However, while choosing the right fund can significantly boost returns, picking the wrong fund can have a devastating effect on your investments too. That's where the Chelsea RedZone comes in.
The RedZone is back by popular demand. The RedZone names and shames the funds which have underperformed for three years in a row.* This lets you see at a glance which funds are the serial underperformers. The DropZone shows you the 10 funds which have underperformed their sector average by the largest amount.
The start of a new year is a great time to have a quick look at your funds and check if they’re delivering. The good news is that the RedZone is relatively small this year with just 64 funds in the list. Last time we ran it there were over 300 funds. Fund groups are now forced to regularly reassess the value their funds offer and this seems to be prompting them to take action sooner.
The main reason for the small number of funds is that many different styles of investing have had their moments over the past three years. In 2020 during the pandemic, growth stocks did extremely well as we were all forced to stay at home and rely on more tech. As economies reopened and inflation reappeared the value style of investing came back with a vengeance and tech faltered. The net result of all this is that most funds have had at least one year where they outperformed. Those funds which remain in the list have some serious questions to answer.
Despite all this £13bn still resides in RedZone funds. The worst sector was UK All Companies with £3.8bn and 7 funds, followed by the Mixed Investment 20-60% Shares sector with £2.3bn and 7 funds and the Global sector with £739m and 9 funds.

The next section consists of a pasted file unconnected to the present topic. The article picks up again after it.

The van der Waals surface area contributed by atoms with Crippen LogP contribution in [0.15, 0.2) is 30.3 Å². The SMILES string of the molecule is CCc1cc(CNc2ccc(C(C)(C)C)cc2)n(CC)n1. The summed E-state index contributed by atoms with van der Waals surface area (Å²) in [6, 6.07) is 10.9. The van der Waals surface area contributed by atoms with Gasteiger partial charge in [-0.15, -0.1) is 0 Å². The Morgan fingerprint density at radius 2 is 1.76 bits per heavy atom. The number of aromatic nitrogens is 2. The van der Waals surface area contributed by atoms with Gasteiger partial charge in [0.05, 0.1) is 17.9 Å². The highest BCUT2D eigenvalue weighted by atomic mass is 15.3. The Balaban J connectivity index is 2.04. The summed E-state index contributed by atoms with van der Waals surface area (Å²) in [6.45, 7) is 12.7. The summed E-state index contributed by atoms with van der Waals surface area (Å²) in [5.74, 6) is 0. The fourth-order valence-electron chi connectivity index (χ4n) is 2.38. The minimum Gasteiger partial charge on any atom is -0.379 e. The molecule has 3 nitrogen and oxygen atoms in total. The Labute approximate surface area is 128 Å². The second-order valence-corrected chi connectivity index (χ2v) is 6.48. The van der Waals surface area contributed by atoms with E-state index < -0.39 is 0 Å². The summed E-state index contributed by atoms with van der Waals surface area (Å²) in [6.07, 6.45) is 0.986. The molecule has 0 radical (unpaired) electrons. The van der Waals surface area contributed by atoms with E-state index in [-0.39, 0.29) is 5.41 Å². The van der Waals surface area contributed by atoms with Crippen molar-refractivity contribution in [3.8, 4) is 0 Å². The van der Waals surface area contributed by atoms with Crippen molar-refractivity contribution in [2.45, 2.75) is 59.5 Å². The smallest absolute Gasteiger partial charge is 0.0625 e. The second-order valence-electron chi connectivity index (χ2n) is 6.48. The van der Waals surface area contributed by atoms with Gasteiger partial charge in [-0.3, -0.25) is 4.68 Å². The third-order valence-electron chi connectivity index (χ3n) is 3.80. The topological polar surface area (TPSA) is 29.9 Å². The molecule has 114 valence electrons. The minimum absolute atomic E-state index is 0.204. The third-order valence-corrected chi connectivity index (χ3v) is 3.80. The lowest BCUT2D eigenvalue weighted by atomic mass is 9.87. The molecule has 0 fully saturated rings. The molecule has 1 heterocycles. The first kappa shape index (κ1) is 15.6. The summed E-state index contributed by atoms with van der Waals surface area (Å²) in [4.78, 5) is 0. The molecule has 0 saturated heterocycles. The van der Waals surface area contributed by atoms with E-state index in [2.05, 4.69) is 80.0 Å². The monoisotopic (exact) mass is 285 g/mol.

The worst company was Halifax with £2.7bn and 3 funds. Followed closely by Aberdeen with £1.7bn and 4 funds. Regular readers of past RedZone’s may remember Aberdeen has been a regular offender. They have actually made progress from the last time we ran the RedZone when they had £7.6bn and 15 funds. Given that context this is actually a substantial improvement.
The worst performer in the DropZone is the Aegon Property Income fund. This fund has been a major disappointment and announced it would wind up in August 2021. 66% of the net asset value on closure has been distributed to clients. Unfortunately, the fund is closed for trading and investors will have to be patient before they get their final proceeds back. Readers will know Chelsea does not have any direct property funds on its buy lists because of this illiquidity risk.
The fund with the largest amount of assets in the DropZone is Fidelity American which some clients may hold. This fund has been a serial underperformer for a long time now. Whilst Fidelity generally has a strong track record of active management, they like many others struggle in the US market.
Finally, I’ll highlight Jupiter UK Growth which just misses the DropZone by a fraction but is still a relatively large fund with £404m and has been widely held by our clients in the past. The fund was previously hurt by its domestic bias following the Brexit vote in 2016. It looks very different today with a new manager in place since 2020. Performance has improved but the fund continues to underperform.
|Position||Fund name||% underperformance from sector average|
|1||Aegon Property Income||-41.77|
|2||Jupiter Flexible Macro||-37.49|
|3||MI MI Sterling Select Companies||-35.12|
|4||VT EPIC Multi Asset Growth||-27.73|
|5||Sarasin UK Thematic Smaller Companies||-27.45|
|6||Schroder European Sustainable Equity||-27.44|
|7||VT EPIC Multi Asset Balanced||-26.69|
|8||VT Argonaut European Alpha||-25.87|
|9||FTF Martin Currie Global Unconstrained||-25.46|
Past performance is not a reliable indicator of future returns. Please note that the RedZone and DropZone do not constitute investment advice. If you are in any doubt as to the suitability of any investment you should seek professional advice. An appearance of any fund in these lists is not an indication they should be sold or switched.